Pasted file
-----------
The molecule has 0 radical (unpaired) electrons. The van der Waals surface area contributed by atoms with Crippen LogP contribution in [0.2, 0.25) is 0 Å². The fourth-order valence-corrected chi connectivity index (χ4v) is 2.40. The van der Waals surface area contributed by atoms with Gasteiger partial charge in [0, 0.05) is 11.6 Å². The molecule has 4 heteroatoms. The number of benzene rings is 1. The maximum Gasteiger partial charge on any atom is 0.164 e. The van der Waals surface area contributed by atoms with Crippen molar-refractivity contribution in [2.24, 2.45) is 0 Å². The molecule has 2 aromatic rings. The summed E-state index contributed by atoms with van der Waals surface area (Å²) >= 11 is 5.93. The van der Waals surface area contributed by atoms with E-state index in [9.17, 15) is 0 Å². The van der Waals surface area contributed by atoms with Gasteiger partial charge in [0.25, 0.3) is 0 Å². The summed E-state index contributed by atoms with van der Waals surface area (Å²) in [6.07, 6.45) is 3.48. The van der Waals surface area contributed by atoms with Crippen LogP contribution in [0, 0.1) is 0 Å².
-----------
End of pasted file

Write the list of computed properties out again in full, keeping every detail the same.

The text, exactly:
The molecule has 0 radical (unpaired) electrons. The van der Waals surface area contributed by atoms with Crippen LogP contribution in [0.2, 0.25) is 0 Å². The fourth-order valence-corrected chi connectivity index (χ4v) is 2.40. The van der Waals surface area contributed by atoms with Gasteiger partial charge in [0, 0.05) is 11.6 Å². The molecule has 4 heteroatoms. The number of benzene rings is 1. The maximum Gasteiger partial charge on any atom is 0.164 e. The van der Waals surface area contributed by atoms with Crippen molar-refractivity contribution in [2.24, 2.45) is 0 Å². The molecule has 2 aromatic rings. The summed E-state index contributed by atoms with van der Waals surface area (Å²) >= 11 is 5.93. The van der Waals surface area contributed by atoms with E-state index in [9.17, 15) is 0 Å². The van der Waals surface area contributed by atoms with Gasteiger partial charge in [0.25, 0.3) is 0 Å². The summed E-state index contributed by atoms with van der Waals surface area (Å²) in [6.07, 6.45) is 3.48. The van der Waals surface area contributed by atoms with Crippen LogP contribution in [0, 0.1) is 0 Å².